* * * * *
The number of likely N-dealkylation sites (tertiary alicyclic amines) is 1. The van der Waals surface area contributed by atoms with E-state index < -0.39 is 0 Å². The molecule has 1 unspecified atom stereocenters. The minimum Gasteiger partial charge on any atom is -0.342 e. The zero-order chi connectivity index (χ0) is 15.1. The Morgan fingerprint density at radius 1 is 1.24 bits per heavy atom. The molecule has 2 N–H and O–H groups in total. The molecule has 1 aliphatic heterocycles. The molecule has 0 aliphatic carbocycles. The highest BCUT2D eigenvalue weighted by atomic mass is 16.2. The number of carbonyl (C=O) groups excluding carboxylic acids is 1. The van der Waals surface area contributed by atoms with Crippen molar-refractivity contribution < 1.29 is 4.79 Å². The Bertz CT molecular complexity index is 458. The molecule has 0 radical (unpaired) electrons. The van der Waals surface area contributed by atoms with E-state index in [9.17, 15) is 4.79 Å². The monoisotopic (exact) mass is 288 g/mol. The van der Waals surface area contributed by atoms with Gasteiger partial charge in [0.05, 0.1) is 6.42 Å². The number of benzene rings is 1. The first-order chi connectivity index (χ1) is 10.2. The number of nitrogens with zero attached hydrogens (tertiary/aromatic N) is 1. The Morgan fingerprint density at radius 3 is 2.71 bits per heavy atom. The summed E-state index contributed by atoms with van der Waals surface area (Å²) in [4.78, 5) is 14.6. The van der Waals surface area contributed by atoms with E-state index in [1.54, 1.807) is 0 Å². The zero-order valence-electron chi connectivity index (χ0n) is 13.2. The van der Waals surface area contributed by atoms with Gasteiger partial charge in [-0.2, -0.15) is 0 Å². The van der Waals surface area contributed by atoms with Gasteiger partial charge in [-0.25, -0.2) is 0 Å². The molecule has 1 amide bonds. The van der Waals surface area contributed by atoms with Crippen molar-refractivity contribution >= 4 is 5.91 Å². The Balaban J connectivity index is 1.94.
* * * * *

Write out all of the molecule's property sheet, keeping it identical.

The number of likely N-dealkylation sites (tertiary alicyclic amines) is 1. The van der Waals surface area contributed by atoms with E-state index < -0.39 is 0 Å². The molecule has 1 unspecified atom stereocenters. The minimum Gasteiger partial charge on any atom is -0.342 e. The zero-order chi connectivity index (χ0) is 15.1. The Morgan fingerprint density at radius 1 is 1.24 bits per heavy atom. The molecule has 2 N–H and O–H groups in total. The molecule has 1 aliphatic heterocycles. The molecule has 0 aliphatic carbocycles. The highest BCUT2D eigenvalue weighted by atomic mass is 16.2. The number of carbonyl (C=O) groups excluding carboxylic acids is 1. The van der Waals surface area contributed by atoms with Crippen molar-refractivity contribution < 1.29 is 4.79 Å². The Bertz CT molecular complexity index is 458. The molecule has 0 radical (unpaired) electrons. The van der Waals surface area contributed by atoms with E-state index in [9.17, 15) is 4.79 Å². The monoisotopic (exact) mass is 288 g/mol. The van der Waals surface area contributed by atoms with Gasteiger partial charge in [0.05, 0.1) is 6.42 Å². The number of benzene rings is 1. The first-order chi connectivity index (χ1) is 10.2. The number of nitrogens with zero attached hydrogens (tertiary/aromatic N) is 1. The Morgan fingerprint density at radius 3 is 2.71 bits per heavy atom. The summed E-state index contributed by atoms with van der Waals surface area (Å²) in [4.78, 5) is 14.6. The van der Waals surface area contributed by atoms with E-state index in [1.54, 1.807) is 0 Å². The zero-order valence-electron chi connectivity index (χ0n) is 13.2. The van der Waals surface area contributed by atoms with Gasteiger partial charge in [-0.2, -0.15) is 0 Å². The van der Waals surface area contributed by atoms with Gasteiger partial charge in [-0.25, -0.2) is 0 Å². The molecule has 1 amide bonds. The van der Waals surface area contributed by atoms with Crippen molar-refractivity contribution >= 4 is 5.91 Å². The Balaban J connectivity index is 1.94.